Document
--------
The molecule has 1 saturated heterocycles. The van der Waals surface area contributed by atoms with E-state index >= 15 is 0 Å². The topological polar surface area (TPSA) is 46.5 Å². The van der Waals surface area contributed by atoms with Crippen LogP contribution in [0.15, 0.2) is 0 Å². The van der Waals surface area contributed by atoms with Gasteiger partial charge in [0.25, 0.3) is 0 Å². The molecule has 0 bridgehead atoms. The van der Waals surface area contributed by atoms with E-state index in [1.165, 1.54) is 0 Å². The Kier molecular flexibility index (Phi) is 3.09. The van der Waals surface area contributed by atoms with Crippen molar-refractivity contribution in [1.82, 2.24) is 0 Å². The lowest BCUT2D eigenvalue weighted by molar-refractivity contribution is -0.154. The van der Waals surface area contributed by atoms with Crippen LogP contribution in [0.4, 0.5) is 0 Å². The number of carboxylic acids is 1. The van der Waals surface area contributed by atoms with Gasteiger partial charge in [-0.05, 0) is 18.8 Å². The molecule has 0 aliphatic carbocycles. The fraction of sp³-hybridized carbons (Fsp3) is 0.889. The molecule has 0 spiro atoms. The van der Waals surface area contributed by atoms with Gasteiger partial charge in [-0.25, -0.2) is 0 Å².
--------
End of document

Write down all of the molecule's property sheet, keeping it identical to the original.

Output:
The molecule has 1 saturated heterocycles. The van der Waals surface area contributed by atoms with E-state index >= 15 is 0 Å². The topological polar surface area (TPSA) is 46.5 Å². The van der Waals surface area contributed by atoms with Crippen LogP contribution in [0.15, 0.2) is 0 Å². The van der Waals surface area contributed by atoms with Gasteiger partial charge in [0.25, 0.3) is 0 Å². The molecule has 0 bridgehead atoms. The van der Waals surface area contributed by atoms with E-state index in [1.165, 1.54) is 0 Å². The Kier molecular flexibility index (Phi) is 3.09. The van der Waals surface area contributed by atoms with Crippen molar-refractivity contribution in [1.82, 2.24) is 0 Å². The lowest BCUT2D eigenvalue weighted by molar-refractivity contribution is -0.154. The van der Waals surface area contributed by atoms with Crippen LogP contribution in [0.4, 0.5) is 0 Å². The number of carboxylic acids is 1. The van der Waals surface area contributed by atoms with Gasteiger partial charge in [-0.05, 0) is 18.8 Å². The molecule has 0 aliphatic carbocycles. The fraction of sp³-hybridized carbons (Fsp3) is 0.889. The molecule has 0 spiro atoms. The van der Waals surface area contributed by atoms with Gasteiger partial charge in [-0.25, -0.2) is 0 Å².